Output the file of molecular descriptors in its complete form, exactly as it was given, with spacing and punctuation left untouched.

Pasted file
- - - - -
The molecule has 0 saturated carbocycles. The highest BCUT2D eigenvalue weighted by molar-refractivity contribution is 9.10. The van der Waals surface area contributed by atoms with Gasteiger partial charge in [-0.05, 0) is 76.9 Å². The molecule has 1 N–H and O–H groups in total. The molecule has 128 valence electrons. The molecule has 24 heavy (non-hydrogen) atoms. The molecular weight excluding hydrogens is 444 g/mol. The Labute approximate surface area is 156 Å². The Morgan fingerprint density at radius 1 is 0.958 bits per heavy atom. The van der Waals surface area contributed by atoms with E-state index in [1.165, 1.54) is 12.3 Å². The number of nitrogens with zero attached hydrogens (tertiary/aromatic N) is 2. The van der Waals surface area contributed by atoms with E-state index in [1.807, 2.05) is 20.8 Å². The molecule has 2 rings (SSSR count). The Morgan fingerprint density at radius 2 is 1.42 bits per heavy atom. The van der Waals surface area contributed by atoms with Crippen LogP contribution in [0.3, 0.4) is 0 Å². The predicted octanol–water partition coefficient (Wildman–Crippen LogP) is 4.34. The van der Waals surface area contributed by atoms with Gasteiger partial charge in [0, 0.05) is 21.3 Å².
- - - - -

The molecule has 0 saturated carbocycles. The highest BCUT2D eigenvalue weighted by molar-refractivity contribution is 9.10. The van der Waals surface area contributed by atoms with Gasteiger partial charge in [-0.05, 0) is 76.9 Å². The molecule has 1 N–H and O–H groups in total. The molecule has 128 valence electrons. The molecule has 24 heavy (non-hydrogen) atoms. The molecular weight excluding hydrogens is 444 g/mol. The Labute approximate surface area is 156 Å². The Morgan fingerprint density at radius 1 is 0.958 bits per heavy atom. The van der Waals surface area contributed by atoms with E-state index in [1.165, 1.54) is 12.3 Å². The number of nitrogens with zero attached hydrogens (tertiary/aromatic N) is 2. The van der Waals surface area contributed by atoms with E-state index in [1.807, 2.05) is 20.8 Å². The molecule has 2 rings (SSSR count). The Morgan fingerprint density at radius 2 is 1.42 bits per heavy atom. The van der Waals surface area contributed by atoms with Crippen LogP contribution in [0.3, 0.4) is 0 Å². The predicted octanol–water partition coefficient (Wildman–Crippen LogP) is 4.34. The van der Waals surface area contributed by atoms with Gasteiger partial charge in [0, 0.05) is 21.3 Å².